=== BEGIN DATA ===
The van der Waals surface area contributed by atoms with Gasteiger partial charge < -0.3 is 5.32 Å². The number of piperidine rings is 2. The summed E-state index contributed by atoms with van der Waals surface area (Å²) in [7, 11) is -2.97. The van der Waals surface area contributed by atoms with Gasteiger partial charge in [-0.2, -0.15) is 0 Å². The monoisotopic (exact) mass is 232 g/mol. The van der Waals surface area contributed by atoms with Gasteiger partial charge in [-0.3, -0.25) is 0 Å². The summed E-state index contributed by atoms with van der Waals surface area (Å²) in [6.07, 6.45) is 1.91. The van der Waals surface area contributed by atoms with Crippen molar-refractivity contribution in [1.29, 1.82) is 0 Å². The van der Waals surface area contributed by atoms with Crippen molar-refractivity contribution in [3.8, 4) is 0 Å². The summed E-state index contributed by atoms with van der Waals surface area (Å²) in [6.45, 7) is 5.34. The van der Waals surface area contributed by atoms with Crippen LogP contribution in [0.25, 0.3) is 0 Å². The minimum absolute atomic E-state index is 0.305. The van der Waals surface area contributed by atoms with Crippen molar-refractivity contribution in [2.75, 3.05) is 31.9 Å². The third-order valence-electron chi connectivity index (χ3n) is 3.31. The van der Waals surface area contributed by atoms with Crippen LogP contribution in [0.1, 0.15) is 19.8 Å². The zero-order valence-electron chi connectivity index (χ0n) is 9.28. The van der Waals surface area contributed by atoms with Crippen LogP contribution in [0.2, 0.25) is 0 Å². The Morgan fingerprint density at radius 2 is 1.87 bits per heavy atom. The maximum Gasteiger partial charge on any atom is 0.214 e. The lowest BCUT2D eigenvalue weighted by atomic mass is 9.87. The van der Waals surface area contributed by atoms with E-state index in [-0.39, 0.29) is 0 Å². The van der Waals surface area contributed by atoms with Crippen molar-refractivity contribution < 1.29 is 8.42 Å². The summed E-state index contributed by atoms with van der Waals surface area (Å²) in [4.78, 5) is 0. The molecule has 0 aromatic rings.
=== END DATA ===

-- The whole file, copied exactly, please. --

The van der Waals surface area contributed by atoms with Gasteiger partial charge < -0.3 is 5.32 Å². The number of piperidine rings is 2. The summed E-state index contributed by atoms with van der Waals surface area (Å²) in [7, 11) is -2.97. The van der Waals surface area contributed by atoms with Gasteiger partial charge in [-0.2, -0.15) is 0 Å². The monoisotopic (exact) mass is 232 g/mol. The van der Waals surface area contributed by atoms with Gasteiger partial charge in [-0.3, -0.25) is 0 Å². The summed E-state index contributed by atoms with van der Waals surface area (Å²) in [6.07, 6.45) is 1.91. The van der Waals surface area contributed by atoms with Crippen molar-refractivity contribution in [1.29, 1.82) is 0 Å². The van der Waals surface area contributed by atoms with Crippen molar-refractivity contribution in [3.8, 4) is 0 Å². The summed E-state index contributed by atoms with van der Waals surface area (Å²) in [6.45, 7) is 5.34. The van der Waals surface area contributed by atoms with Crippen LogP contribution in [0.25, 0.3) is 0 Å². The minimum absolute atomic E-state index is 0.305. The van der Waals surface area contributed by atoms with Crippen molar-refractivity contribution in [2.75, 3.05) is 31.9 Å². The third-order valence-electron chi connectivity index (χ3n) is 3.31. The van der Waals surface area contributed by atoms with Crippen LogP contribution in [0.1, 0.15) is 19.8 Å². The zero-order valence-electron chi connectivity index (χ0n) is 9.28. The van der Waals surface area contributed by atoms with Crippen LogP contribution in [0.2, 0.25) is 0 Å². The Morgan fingerprint density at radius 2 is 1.87 bits per heavy atom. The maximum Gasteiger partial charge on any atom is 0.214 e. The lowest BCUT2D eigenvalue weighted by atomic mass is 9.87. The van der Waals surface area contributed by atoms with E-state index in [-0.39, 0.29) is 0 Å². The van der Waals surface area contributed by atoms with Crippen molar-refractivity contribution < 1.29 is 8.42 Å². The summed E-state index contributed by atoms with van der Waals surface area (Å²) in [4.78, 5) is 0. The molecule has 0 aromatic rings.